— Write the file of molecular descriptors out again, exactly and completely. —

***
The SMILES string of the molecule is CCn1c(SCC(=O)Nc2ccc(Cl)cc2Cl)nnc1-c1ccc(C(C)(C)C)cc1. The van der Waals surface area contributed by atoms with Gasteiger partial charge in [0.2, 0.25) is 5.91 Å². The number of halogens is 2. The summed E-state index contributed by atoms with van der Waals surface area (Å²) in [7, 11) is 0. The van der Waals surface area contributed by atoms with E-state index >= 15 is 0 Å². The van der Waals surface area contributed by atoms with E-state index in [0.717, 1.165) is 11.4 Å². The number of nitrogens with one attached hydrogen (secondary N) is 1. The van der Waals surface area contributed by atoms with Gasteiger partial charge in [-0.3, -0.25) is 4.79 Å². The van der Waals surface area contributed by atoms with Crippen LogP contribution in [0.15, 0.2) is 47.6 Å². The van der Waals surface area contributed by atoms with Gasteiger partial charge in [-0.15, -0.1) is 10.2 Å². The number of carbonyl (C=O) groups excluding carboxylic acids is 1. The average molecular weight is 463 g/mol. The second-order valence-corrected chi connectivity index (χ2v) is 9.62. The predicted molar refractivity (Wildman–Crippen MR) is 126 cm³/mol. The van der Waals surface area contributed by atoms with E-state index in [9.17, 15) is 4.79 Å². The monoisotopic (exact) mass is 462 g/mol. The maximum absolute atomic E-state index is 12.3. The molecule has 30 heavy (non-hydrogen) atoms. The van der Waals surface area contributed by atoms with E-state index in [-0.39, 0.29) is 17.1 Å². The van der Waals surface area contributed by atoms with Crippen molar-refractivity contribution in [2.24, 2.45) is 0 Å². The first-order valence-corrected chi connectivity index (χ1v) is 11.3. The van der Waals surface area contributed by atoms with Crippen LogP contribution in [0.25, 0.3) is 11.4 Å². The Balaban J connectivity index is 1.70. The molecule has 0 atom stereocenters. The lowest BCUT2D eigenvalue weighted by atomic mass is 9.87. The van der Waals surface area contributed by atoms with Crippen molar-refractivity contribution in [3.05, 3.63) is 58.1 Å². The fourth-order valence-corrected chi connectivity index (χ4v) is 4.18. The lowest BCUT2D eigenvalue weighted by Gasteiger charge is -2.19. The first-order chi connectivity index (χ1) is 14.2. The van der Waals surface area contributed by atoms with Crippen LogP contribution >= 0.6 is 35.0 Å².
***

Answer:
The SMILES string of the molecule is CCn1c(SCC(=O)Nc2ccc(Cl)cc2Cl)nnc1-c1ccc(C(C)(C)C)cc1. The van der Waals surface area contributed by atoms with Gasteiger partial charge in [0.2, 0.25) is 5.91 Å². The number of halogens is 2. The summed E-state index contributed by atoms with van der Waals surface area (Å²) in [7, 11) is 0. The van der Waals surface area contributed by atoms with E-state index >= 15 is 0 Å². The van der Waals surface area contributed by atoms with E-state index in [0.717, 1.165) is 11.4 Å². The number of nitrogens with one attached hydrogen (secondary N) is 1. The van der Waals surface area contributed by atoms with Gasteiger partial charge in [-0.3, -0.25) is 4.79 Å². The van der Waals surface area contributed by atoms with Crippen LogP contribution in [0.15, 0.2) is 47.6 Å². The van der Waals surface area contributed by atoms with Gasteiger partial charge in [-0.15, -0.1) is 10.2 Å². The number of carbonyl (C=O) groups excluding carboxylic acids is 1. The average molecular weight is 463 g/mol. The second-order valence-corrected chi connectivity index (χ2v) is 9.62. The predicted molar refractivity (Wildman–Crippen MR) is 126 cm³/mol. The van der Waals surface area contributed by atoms with E-state index in [9.17, 15) is 4.79 Å². The monoisotopic (exact) mass is 462 g/mol. The maximum absolute atomic E-state index is 12.3. The molecule has 30 heavy (non-hydrogen) atoms. The van der Waals surface area contributed by atoms with E-state index in [-0.39, 0.29) is 17.1 Å². The van der Waals surface area contributed by atoms with Crippen molar-refractivity contribution in [2.24, 2.45) is 0 Å². The first-order valence-corrected chi connectivity index (χ1v) is 11.3. The van der Waals surface area contributed by atoms with Crippen LogP contribution in [0.25, 0.3) is 11.4 Å². The Balaban J connectivity index is 1.70. The molecule has 0 atom stereocenters. The lowest BCUT2D eigenvalue weighted by atomic mass is 9.87. The van der Waals surface area contributed by atoms with Crippen molar-refractivity contribution in [3.05, 3.63) is 58.1 Å². The fourth-order valence-corrected chi connectivity index (χ4v) is 4.18. The lowest BCUT2D eigenvalue weighted by Gasteiger charge is -2.19. The first-order chi connectivity index (χ1) is 14.2. The van der Waals surface area contributed by atoms with Crippen LogP contribution >= 0.6 is 35.0 Å².